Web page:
John E. Vigars Kent Church Photographs
Image Source: John Vigar
Familiar as one of the locations in the cult film `A Canterbury Tale` it stands in the heart of the smallest town in England. A Norman church with later additions it contains much of interest. Most notable is the carved stone which reputedly formed part of St Augustine's tomb in nearby Canterbury. Probably of tenth century date it was brought here by the Victorians. There is a fine assemblage of glass - much of it medieval, although the east window is a fine example of the work of Martin Travers. At the west end is a series of shelves for doling out bread to the poor. The box pews are eighteenth century and the floor pleasantly uneven. Keyholder nearby West Tower, nave, chancel, north aisle and chapel, south porch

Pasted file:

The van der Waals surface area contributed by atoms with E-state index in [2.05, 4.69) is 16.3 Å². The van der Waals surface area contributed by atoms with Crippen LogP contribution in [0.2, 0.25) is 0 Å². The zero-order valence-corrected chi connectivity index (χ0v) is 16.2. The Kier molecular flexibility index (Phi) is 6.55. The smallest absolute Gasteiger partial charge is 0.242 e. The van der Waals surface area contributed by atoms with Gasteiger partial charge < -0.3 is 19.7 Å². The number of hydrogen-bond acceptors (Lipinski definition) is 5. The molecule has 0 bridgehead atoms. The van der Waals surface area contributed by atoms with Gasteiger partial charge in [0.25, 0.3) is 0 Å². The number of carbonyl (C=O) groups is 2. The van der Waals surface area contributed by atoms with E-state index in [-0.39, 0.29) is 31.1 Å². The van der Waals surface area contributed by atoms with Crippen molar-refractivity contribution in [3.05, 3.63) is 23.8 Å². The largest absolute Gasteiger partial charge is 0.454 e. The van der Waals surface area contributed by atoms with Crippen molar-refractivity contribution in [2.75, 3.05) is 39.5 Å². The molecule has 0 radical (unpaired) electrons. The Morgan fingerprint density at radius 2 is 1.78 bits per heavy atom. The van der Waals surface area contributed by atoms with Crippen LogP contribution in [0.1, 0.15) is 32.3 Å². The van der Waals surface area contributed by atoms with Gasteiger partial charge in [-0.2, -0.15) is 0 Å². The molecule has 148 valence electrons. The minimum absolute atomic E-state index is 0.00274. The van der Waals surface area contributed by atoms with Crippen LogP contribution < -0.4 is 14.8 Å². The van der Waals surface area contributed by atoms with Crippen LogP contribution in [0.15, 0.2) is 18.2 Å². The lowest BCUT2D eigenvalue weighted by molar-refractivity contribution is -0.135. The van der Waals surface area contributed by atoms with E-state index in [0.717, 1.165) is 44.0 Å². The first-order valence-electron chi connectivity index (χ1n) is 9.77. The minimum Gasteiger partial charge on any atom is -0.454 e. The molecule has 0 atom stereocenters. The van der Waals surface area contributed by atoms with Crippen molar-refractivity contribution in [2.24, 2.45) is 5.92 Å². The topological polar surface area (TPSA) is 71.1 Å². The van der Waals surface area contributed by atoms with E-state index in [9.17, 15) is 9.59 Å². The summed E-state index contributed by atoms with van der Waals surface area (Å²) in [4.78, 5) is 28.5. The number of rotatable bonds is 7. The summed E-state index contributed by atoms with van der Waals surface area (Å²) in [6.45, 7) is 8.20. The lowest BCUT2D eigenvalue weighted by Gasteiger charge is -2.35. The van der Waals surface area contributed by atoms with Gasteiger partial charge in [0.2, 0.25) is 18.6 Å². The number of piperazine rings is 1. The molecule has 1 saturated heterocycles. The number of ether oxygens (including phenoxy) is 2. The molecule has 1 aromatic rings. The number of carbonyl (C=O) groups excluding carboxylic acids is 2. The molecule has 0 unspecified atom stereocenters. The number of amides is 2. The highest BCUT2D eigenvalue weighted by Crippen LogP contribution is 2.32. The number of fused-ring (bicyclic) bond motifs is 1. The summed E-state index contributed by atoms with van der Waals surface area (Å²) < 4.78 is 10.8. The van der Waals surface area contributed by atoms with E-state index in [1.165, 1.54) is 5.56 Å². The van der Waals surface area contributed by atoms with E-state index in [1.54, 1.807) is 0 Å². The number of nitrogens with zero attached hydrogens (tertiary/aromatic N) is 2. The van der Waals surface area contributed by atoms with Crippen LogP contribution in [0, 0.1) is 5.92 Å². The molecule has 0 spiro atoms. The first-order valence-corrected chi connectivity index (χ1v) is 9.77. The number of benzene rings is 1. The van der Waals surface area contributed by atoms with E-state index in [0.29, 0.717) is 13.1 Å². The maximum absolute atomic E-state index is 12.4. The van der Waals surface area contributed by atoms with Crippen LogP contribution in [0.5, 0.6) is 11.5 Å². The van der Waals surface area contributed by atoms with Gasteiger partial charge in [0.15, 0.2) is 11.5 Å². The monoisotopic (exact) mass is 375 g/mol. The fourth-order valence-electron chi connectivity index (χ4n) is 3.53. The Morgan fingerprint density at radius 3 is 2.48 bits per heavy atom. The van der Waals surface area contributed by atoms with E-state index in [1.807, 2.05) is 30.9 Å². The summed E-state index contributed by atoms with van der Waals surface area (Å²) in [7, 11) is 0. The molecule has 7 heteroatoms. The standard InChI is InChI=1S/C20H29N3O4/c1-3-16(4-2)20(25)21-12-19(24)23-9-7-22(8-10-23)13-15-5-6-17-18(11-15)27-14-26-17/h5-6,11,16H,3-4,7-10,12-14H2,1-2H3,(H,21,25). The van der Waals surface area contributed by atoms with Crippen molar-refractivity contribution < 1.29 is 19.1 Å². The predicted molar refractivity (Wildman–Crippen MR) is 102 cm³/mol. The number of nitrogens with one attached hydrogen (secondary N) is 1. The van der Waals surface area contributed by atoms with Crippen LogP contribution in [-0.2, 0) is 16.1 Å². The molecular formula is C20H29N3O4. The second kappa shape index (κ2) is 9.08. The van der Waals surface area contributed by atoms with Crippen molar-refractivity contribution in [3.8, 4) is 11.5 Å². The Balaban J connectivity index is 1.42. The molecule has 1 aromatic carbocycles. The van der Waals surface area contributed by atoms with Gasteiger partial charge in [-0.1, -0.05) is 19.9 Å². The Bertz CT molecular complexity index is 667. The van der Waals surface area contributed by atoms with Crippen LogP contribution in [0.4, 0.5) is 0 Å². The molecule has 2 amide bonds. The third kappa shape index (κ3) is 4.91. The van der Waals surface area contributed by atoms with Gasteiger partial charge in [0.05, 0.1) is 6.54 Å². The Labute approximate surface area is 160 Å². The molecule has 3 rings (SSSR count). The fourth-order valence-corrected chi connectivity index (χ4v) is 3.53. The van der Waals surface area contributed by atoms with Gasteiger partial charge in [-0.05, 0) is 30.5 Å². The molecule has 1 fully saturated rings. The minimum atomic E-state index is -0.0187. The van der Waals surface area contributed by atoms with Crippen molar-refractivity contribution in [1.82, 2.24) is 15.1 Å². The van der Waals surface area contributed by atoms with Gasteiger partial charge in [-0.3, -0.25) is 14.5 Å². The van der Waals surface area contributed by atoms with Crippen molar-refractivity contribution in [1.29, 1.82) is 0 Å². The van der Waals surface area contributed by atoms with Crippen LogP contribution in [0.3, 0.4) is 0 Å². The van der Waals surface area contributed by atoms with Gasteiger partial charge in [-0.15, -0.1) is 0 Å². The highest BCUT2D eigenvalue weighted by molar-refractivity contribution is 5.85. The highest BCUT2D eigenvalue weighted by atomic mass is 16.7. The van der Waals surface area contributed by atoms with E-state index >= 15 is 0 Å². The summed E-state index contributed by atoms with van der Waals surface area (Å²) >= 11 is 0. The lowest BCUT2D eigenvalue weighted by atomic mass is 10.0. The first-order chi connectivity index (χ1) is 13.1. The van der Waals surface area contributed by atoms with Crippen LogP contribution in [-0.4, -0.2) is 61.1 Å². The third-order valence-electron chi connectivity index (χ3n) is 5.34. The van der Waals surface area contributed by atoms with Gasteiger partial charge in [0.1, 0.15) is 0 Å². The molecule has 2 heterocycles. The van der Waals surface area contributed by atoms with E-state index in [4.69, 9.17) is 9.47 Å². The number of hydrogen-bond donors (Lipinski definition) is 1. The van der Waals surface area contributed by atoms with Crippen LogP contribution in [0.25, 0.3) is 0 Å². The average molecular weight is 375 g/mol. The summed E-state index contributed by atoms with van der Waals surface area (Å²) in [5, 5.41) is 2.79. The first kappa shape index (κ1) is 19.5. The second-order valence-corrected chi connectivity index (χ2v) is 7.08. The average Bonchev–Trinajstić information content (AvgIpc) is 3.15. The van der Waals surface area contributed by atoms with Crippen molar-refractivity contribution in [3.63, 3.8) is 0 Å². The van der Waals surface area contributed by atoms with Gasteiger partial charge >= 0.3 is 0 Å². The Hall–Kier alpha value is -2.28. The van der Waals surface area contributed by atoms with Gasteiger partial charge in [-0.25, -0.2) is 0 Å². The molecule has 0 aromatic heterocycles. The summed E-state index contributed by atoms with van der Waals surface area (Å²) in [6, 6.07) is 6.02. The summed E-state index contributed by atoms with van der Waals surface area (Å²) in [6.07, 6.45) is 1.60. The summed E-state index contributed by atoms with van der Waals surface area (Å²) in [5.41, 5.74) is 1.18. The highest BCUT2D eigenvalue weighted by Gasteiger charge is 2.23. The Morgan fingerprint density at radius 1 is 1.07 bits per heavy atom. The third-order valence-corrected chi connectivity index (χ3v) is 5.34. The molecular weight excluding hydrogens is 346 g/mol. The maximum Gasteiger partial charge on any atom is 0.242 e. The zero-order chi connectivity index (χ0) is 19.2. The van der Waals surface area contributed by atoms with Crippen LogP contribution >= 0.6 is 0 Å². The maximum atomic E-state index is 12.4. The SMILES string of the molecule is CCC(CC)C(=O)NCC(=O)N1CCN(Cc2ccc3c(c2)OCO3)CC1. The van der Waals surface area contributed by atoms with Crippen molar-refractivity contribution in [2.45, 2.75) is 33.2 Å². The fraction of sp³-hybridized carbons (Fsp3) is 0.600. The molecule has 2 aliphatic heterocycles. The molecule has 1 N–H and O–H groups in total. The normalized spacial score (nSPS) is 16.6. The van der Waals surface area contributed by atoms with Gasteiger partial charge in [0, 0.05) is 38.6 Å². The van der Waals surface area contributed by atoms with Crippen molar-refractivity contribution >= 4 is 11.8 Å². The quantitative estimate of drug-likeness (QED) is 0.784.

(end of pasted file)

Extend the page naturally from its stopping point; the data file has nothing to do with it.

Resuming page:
1851 Census Details
Seating Capacity: 200
Morning Attendance: 80
Afternoon Attendance: No service
Evening Attendance: No service
Original Build Date/Architect: Medieval
Second Restoration: -
The Churches Conservation Trust
Queries Relating to this Church
Whilst I am happy to answer any historical or architectural questions for all churches on this site, I cannot answer day-to-day queries relating to Family History, services, burials etc. Please see the Contact page, for details of other organisations that may be able to assist with those sort of enquiries.
All information contained on this website is the intellectual property of John Vigar © 2015.